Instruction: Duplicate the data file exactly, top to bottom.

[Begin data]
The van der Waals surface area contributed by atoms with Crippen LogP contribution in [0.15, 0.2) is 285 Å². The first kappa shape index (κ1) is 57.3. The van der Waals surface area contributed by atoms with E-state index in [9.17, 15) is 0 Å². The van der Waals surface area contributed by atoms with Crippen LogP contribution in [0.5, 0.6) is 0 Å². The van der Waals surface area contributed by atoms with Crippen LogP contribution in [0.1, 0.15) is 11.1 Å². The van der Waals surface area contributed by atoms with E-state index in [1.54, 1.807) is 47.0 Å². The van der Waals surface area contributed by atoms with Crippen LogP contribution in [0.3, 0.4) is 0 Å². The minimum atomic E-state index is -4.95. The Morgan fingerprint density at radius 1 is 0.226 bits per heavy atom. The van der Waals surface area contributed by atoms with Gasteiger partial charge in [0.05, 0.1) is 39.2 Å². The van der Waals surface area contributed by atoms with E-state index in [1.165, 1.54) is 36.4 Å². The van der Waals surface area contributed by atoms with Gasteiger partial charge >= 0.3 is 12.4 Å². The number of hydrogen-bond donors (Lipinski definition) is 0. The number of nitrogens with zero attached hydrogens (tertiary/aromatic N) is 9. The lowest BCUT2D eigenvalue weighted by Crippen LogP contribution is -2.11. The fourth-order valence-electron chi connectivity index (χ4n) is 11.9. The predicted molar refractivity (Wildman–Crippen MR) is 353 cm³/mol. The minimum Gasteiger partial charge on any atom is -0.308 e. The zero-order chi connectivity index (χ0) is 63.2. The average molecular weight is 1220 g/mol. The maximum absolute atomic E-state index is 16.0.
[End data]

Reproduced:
The van der Waals surface area contributed by atoms with Crippen LogP contribution in [0.15, 0.2) is 285 Å². The first kappa shape index (κ1) is 57.3. The van der Waals surface area contributed by atoms with E-state index in [9.17, 15) is 0 Å². The van der Waals surface area contributed by atoms with Crippen LogP contribution in [0.5, 0.6) is 0 Å². The van der Waals surface area contributed by atoms with Crippen LogP contribution in [0.1, 0.15) is 11.1 Å². The van der Waals surface area contributed by atoms with E-state index in [1.54, 1.807) is 47.0 Å². The van der Waals surface area contributed by atoms with Crippen LogP contribution in [0.3, 0.4) is 0 Å². The minimum atomic E-state index is -4.95. The Morgan fingerprint density at radius 1 is 0.226 bits per heavy atom. The van der Waals surface area contributed by atoms with Gasteiger partial charge in [0.05, 0.1) is 39.2 Å². The van der Waals surface area contributed by atoms with E-state index in [1.165, 1.54) is 36.4 Å². The van der Waals surface area contributed by atoms with Gasteiger partial charge >= 0.3 is 12.4 Å². The number of hydrogen-bond donors (Lipinski definition) is 0. The number of nitrogens with zero attached hydrogens (tertiary/aromatic N) is 9. The lowest BCUT2D eigenvalue weighted by Crippen LogP contribution is -2.11. The fourth-order valence-electron chi connectivity index (χ4n) is 11.9. The predicted molar refractivity (Wildman–Crippen MR) is 353 cm³/mol. The minimum Gasteiger partial charge on any atom is -0.308 e. The zero-order chi connectivity index (χ0) is 63.2. The average molecular weight is 1220 g/mol. The maximum absolute atomic E-state index is 16.0.